Aberration in Modern Poetry

Essays on Atypical Works by Yeats, Auden, Moore, Heaney and Others

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About the Book

This critical work considers the role played by elements that might be considered aberrational in a poet’s oeuvre. With an introductory essay exploring the nature of aberration, these fourteen contributions investigate the work of major 20th-century poets from the U.S., Britain, Ireland, Australia and New Zealand. Aberration is considered from the standpoint of both the artist and the audience, prompting discussion on a range of important issues, including the formation of the canon. Each essay discusses the status of the aberrant work and the ways in which it challenges, enlarges or supports the overall perception of the poet.

About the Author(s)

Lucy Collins is a lecturer at the School of English, Drama & Film at University College, Dublin. She has published widely on modern and contemporary poetry, with a special emphasis on women’s poetry and on ecocriticism.
Stephen Matterson is associate professor of English Studies at Trinity College, University of Dublin. He specializes in American literature with particular interests in poetry and in the work of Herman Melville.

Bibliographic Details

Edited by Lucy Collins and Stephen Matterson
Format: softcover (6 x 9)
Pages: 254
Bibliographic Info: notes, bibliographies, index
Copyright Date: 2012
pISBN: 978-0-7864-6295-7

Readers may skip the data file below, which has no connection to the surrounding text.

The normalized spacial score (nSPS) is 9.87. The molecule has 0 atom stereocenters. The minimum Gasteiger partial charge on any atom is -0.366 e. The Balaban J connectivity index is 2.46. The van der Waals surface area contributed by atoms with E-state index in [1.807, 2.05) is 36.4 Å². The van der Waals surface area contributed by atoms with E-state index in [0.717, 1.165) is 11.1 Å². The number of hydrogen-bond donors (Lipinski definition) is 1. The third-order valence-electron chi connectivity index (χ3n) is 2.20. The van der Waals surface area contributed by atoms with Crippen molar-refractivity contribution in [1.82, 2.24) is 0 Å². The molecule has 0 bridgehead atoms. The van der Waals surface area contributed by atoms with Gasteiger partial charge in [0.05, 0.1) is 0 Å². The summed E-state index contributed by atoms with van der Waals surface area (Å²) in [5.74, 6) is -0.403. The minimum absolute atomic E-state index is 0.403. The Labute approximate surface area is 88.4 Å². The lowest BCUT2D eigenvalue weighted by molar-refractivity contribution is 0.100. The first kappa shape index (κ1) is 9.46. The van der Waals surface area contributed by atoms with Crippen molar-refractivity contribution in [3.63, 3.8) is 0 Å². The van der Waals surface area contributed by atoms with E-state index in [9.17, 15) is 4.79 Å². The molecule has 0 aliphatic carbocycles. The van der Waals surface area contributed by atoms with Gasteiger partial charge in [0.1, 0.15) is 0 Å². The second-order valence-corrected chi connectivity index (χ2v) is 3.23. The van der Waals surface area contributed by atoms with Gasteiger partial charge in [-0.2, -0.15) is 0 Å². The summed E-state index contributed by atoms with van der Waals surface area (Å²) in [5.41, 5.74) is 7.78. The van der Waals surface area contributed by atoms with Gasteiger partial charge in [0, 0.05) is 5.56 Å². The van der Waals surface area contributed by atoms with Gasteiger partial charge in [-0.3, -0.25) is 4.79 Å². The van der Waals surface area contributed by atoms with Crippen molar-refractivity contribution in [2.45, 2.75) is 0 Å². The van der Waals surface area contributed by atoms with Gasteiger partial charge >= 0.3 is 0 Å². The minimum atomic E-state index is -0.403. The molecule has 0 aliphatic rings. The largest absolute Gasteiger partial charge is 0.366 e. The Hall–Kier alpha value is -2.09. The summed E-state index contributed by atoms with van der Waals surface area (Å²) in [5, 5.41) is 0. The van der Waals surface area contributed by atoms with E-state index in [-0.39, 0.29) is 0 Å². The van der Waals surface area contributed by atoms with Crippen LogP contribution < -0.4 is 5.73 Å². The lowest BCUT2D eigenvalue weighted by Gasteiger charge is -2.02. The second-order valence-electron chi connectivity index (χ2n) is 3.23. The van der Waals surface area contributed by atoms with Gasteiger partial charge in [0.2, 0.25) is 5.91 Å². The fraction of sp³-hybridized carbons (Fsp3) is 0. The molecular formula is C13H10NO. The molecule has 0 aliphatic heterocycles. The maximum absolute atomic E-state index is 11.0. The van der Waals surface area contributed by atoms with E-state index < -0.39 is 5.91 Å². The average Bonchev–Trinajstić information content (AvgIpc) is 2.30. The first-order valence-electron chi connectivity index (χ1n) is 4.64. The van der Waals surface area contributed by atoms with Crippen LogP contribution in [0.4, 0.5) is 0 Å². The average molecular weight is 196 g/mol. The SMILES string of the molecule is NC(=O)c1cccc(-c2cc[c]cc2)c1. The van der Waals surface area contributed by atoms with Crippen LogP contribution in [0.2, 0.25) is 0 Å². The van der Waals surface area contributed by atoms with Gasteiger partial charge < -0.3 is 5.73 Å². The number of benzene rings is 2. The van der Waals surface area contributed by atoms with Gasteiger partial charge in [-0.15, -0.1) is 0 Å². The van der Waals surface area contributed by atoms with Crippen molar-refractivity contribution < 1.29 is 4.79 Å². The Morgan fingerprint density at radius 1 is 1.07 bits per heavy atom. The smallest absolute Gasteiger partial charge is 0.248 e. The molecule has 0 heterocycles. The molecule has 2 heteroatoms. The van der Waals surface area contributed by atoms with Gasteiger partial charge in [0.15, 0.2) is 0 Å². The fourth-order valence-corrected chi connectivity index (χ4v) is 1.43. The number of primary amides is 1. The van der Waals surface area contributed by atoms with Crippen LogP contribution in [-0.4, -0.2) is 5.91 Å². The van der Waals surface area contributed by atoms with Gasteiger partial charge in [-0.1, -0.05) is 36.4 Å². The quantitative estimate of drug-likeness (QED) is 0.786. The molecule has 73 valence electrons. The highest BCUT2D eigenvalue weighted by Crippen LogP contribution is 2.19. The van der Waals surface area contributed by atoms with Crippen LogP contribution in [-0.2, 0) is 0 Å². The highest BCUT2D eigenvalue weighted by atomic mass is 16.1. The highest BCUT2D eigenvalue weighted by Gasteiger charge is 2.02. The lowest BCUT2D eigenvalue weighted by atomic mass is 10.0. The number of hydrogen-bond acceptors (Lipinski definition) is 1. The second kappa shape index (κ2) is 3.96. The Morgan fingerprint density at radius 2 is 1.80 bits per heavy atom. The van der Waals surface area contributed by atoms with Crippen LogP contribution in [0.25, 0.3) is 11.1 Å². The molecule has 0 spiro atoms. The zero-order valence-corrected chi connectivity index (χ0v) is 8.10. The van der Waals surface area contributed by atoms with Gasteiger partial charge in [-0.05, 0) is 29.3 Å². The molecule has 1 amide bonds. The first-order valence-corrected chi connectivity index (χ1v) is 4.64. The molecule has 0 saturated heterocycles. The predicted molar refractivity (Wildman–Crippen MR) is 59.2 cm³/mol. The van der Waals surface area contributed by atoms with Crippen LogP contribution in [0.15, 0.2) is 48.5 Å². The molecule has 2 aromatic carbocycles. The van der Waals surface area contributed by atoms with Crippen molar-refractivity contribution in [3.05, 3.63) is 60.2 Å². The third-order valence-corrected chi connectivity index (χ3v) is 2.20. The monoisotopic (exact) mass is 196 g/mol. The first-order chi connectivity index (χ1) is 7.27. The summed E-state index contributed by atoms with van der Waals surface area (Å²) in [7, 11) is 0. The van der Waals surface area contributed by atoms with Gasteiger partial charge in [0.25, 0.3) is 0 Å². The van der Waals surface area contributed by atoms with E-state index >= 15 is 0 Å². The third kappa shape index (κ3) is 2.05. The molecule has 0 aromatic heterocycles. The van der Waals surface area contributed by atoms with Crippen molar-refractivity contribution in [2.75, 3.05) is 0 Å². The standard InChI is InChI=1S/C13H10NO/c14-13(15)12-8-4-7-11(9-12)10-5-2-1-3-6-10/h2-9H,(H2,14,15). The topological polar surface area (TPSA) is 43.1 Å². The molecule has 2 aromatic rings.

eISBN: 978-0-7864-8901-5
Imprint: McFarland

Table of Contents

Acknowledgments      v
Preface      1
Introduction: “I learn by going where I have to go”
LUCY COLLINS AND STEPHEN MATTERSON      3

Omission and Aberration in Marianne Moore’s Poetry CRISTANNE MILLER      19
W.H. Auden’s Detours STEPHEN MATTERSON      36
“Coming up England by a different line”: Philip Larkin and Louis MacNeice STEPHEN REGAN      49
Participation without Belonging: Apostrophe and Aberration in Seamus Heaney’s North SCOTT BREWSTER      63
Another Side of Paul Muldoon: The Poet as Lyricist MARIA JOHNSTON      77
That “Saving Ray of Strangeness”: The Late Poems of George Oppen PETER NICHOLLS      95
The One Continuous Line: Louise Glück and the Necessity of Writing LUCY COLLINS      110
“By Writing and Example”: James K. Baxter’s Long- Haired Romanticism JOHN NEWTON      126
X/Self: Kamau Brathwaite at the Crossroads LEE M. JENKINS      144
Unsettling Language: л.o.’s 24 Hours PHILIP MEAD      161
Face to Face with Clumsiness: Aberration, Errancy and W.B. Yeats JEFFERSON HOLDRIDGE      178
Hartnett’s Farewell PAUL DURCAN      193
Time to Send Home the Troops? CAROL RUMENS      214
Cézanne’s Bathers HARRY CLIFTON      226

About the Contributors      231
Index      233